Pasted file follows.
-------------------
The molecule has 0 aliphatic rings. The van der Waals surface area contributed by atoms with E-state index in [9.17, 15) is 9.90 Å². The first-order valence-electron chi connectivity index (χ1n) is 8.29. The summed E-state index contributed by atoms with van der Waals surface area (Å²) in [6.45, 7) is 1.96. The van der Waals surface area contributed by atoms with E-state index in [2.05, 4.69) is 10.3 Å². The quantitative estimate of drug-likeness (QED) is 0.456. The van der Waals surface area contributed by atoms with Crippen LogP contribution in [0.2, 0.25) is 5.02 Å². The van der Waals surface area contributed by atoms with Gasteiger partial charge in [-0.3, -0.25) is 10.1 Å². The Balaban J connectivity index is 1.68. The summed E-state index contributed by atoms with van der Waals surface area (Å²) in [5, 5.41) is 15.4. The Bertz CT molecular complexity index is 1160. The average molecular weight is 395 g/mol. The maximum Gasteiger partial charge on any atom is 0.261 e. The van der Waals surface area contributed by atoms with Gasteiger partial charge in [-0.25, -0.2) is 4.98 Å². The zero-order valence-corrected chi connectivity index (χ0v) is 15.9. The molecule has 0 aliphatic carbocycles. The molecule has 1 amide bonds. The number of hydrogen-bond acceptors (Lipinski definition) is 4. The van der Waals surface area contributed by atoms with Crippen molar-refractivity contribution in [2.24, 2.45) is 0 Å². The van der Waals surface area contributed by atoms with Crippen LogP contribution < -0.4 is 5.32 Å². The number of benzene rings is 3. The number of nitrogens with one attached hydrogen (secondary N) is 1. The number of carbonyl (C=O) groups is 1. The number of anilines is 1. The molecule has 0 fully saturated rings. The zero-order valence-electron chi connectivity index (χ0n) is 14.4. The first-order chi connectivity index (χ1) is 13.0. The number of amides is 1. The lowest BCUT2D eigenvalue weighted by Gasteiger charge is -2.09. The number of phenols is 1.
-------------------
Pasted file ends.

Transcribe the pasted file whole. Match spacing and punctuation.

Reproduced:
The molecule has 0 aliphatic rings. The van der Waals surface area contributed by atoms with E-state index in [9.17, 15) is 9.90 Å². The first-order valence-electron chi connectivity index (χ1n) is 8.29. The summed E-state index contributed by atoms with van der Waals surface area (Å²) in [6.45, 7) is 1.96. The van der Waals surface area contributed by atoms with E-state index in [2.05, 4.69) is 10.3 Å². The quantitative estimate of drug-likeness (QED) is 0.456. The van der Waals surface area contributed by atoms with Crippen LogP contribution in [0.2, 0.25) is 5.02 Å². The van der Waals surface area contributed by atoms with Gasteiger partial charge in [-0.3, -0.25) is 10.1 Å². The Balaban J connectivity index is 1.68. The summed E-state index contributed by atoms with van der Waals surface area (Å²) in [5, 5.41) is 15.4. The Bertz CT molecular complexity index is 1160. The average molecular weight is 395 g/mol. The maximum Gasteiger partial charge on any atom is 0.261 e. The van der Waals surface area contributed by atoms with Gasteiger partial charge in [-0.25, -0.2) is 4.98 Å². The zero-order valence-corrected chi connectivity index (χ0v) is 15.9. The molecule has 0 aliphatic carbocycles. The molecule has 1 amide bonds. The number of hydrogen-bond acceptors (Lipinski definition) is 4. The van der Waals surface area contributed by atoms with Crippen molar-refractivity contribution in [2.24, 2.45) is 0 Å². The van der Waals surface area contributed by atoms with Crippen LogP contribution < -0.4 is 5.32 Å². The number of benzene rings is 3. The number of nitrogens with one attached hydrogen (secondary N) is 1. The number of carbonyl (C=O) groups is 1. The number of anilines is 1. The molecule has 0 fully saturated rings. The zero-order valence-electron chi connectivity index (χ0n) is 14.4. The first-order chi connectivity index (χ1) is 13.0. The number of amides is 1. The lowest BCUT2D eigenvalue weighted by Gasteiger charge is -2.09. The number of phenols is 1.